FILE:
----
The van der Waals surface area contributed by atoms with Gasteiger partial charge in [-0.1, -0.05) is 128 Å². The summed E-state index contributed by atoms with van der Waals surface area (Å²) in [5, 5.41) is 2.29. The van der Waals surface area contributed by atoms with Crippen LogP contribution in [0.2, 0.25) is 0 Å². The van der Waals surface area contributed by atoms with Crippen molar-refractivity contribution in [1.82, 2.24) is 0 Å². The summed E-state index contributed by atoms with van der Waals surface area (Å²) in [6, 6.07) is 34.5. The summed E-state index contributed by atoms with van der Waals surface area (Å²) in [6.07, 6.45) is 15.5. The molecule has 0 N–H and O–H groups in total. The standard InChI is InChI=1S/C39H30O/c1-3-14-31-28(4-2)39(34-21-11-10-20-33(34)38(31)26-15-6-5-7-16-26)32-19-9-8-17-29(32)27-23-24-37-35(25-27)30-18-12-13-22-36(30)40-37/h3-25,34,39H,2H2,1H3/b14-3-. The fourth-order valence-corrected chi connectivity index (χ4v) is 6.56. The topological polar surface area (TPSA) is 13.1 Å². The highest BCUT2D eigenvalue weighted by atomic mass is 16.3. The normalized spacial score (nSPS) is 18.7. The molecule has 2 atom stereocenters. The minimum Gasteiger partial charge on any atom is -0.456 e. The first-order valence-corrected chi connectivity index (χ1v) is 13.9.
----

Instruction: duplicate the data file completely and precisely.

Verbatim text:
The van der Waals surface area contributed by atoms with Gasteiger partial charge in [-0.1, -0.05) is 128 Å². The summed E-state index contributed by atoms with van der Waals surface area (Å²) in [5, 5.41) is 2.29. The van der Waals surface area contributed by atoms with Crippen LogP contribution in [0.2, 0.25) is 0 Å². The van der Waals surface area contributed by atoms with Crippen molar-refractivity contribution in [1.82, 2.24) is 0 Å². The summed E-state index contributed by atoms with van der Waals surface area (Å²) in [6, 6.07) is 34.5. The summed E-state index contributed by atoms with van der Waals surface area (Å²) in [6.07, 6.45) is 15.5. The molecule has 0 N–H and O–H groups in total. The standard InChI is InChI=1S/C39H30O/c1-3-14-31-28(4-2)39(34-21-11-10-20-33(34)38(31)26-15-6-5-7-16-26)32-19-9-8-17-29(32)27-23-24-37-35(25-27)30-18-12-13-22-36(30)40-37/h3-25,34,39H,2H2,1H3/b14-3-. The fourth-order valence-corrected chi connectivity index (χ4v) is 6.56. The topological polar surface area (TPSA) is 13.1 Å². The highest BCUT2D eigenvalue weighted by atomic mass is 16.3. The normalized spacial score (nSPS) is 18.7. The molecule has 2 atom stereocenters. The minimum Gasteiger partial charge on any atom is -0.456 e. The first-order valence-corrected chi connectivity index (χ1v) is 13.9.